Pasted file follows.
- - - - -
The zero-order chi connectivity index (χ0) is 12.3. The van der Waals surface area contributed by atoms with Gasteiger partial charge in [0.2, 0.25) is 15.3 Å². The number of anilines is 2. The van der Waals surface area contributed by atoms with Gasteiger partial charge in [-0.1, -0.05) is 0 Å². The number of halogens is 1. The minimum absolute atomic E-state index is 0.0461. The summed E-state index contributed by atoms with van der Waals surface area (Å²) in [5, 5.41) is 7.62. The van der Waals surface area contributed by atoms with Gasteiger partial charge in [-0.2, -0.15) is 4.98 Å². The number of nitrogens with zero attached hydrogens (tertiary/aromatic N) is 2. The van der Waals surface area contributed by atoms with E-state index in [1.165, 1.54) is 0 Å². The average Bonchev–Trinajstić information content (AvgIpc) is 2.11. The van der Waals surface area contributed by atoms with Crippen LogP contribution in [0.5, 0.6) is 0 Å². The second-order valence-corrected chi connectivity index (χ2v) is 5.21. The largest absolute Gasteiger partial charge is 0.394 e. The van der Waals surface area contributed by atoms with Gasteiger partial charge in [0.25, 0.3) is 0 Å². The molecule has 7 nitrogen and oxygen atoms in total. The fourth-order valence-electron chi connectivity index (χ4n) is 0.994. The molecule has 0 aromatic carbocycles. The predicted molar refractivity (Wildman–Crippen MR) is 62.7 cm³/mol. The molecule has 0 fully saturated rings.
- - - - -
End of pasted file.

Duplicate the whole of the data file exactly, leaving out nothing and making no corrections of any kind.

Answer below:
The zero-order chi connectivity index (χ0) is 12.3. The van der Waals surface area contributed by atoms with Gasteiger partial charge in [0.2, 0.25) is 15.3 Å². The number of anilines is 2. The van der Waals surface area contributed by atoms with Gasteiger partial charge in [-0.1, -0.05) is 0 Å². The number of halogens is 1. The minimum absolute atomic E-state index is 0.0461. The summed E-state index contributed by atoms with van der Waals surface area (Å²) in [5, 5.41) is 7.62. The van der Waals surface area contributed by atoms with Gasteiger partial charge in [-0.2, -0.15) is 4.98 Å². The number of nitrogens with zero attached hydrogens (tertiary/aromatic N) is 2. The van der Waals surface area contributed by atoms with E-state index in [1.165, 1.54) is 0 Å². The average Bonchev–Trinajstić information content (AvgIpc) is 2.11. The van der Waals surface area contributed by atoms with Crippen LogP contribution in [0.5, 0.6) is 0 Å². The second-order valence-corrected chi connectivity index (χ2v) is 5.21. The largest absolute Gasteiger partial charge is 0.394 e. The van der Waals surface area contributed by atoms with Gasteiger partial charge in [0.25, 0.3) is 0 Å². The molecule has 7 nitrogen and oxygen atoms in total. The fourth-order valence-electron chi connectivity index (χ4n) is 0.994. The molecule has 0 aromatic carbocycles. The predicted molar refractivity (Wildman–Crippen MR) is 62.7 cm³/mol. The molecule has 0 fully saturated rings.